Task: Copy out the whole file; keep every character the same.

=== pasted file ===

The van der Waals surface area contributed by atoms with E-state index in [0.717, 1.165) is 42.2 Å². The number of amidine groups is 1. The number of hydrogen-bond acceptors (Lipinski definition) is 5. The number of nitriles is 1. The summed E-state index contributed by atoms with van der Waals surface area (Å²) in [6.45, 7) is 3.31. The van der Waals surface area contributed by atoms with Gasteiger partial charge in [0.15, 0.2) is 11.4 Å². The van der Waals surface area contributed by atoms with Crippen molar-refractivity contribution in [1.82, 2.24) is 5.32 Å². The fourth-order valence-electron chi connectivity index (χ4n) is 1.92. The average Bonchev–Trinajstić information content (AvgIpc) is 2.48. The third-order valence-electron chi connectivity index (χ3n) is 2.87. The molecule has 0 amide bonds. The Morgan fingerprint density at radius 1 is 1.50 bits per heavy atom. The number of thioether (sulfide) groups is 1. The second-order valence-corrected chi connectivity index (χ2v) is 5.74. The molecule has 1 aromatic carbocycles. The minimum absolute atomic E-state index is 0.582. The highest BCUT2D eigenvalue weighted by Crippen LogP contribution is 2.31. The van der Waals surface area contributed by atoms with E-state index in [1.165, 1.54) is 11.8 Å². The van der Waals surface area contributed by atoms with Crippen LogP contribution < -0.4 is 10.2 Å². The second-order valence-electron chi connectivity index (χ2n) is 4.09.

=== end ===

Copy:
The van der Waals surface area contributed by atoms with E-state index in [0.717, 1.165) is 42.2 Å². The number of amidine groups is 1. The number of hydrogen-bond acceptors (Lipinski definition) is 5. The number of nitriles is 1. The summed E-state index contributed by atoms with van der Waals surface area (Å²) in [6.45, 7) is 3.31. The van der Waals surface area contributed by atoms with Gasteiger partial charge in [0.15, 0.2) is 11.4 Å². The van der Waals surface area contributed by atoms with Crippen molar-refractivity contribution in [1.82, 2.24) is 5.32 Å². The fourth-order valence-electron chi connectivity index (χ4n) is 1.92. The average Bonchev–Trinajstić information content (AvgIpc) is 2.48. The third-order valence-electron chi connectivity index (χ3n) is 2.87. The molecule has 0 amide bonds. The Morgan fingerprint density at radius 1 is 1.50 bits per heavy atom. The number of thioether (sulfide) groups is 1. The second-order valence-corrected chi connectivity index (χ2v) is 5.74. The molecule has 1 aromatic carbocycles. The minimum absolute atomic E-state index is 0.582. The highest BCUT2D eigenvalue weighted by Crippen LogP contribution is 2.31. The van der Waals surface area contributed by atoms with E-state index in [1.165, 1.54) is 11.8 Å². The van der Waals surface area contributed by atoms with Crippen LogP contribution < -0.4 is 10.2 Å². The second-order valence-electron chi connectivity index (χ2n) is 4.09.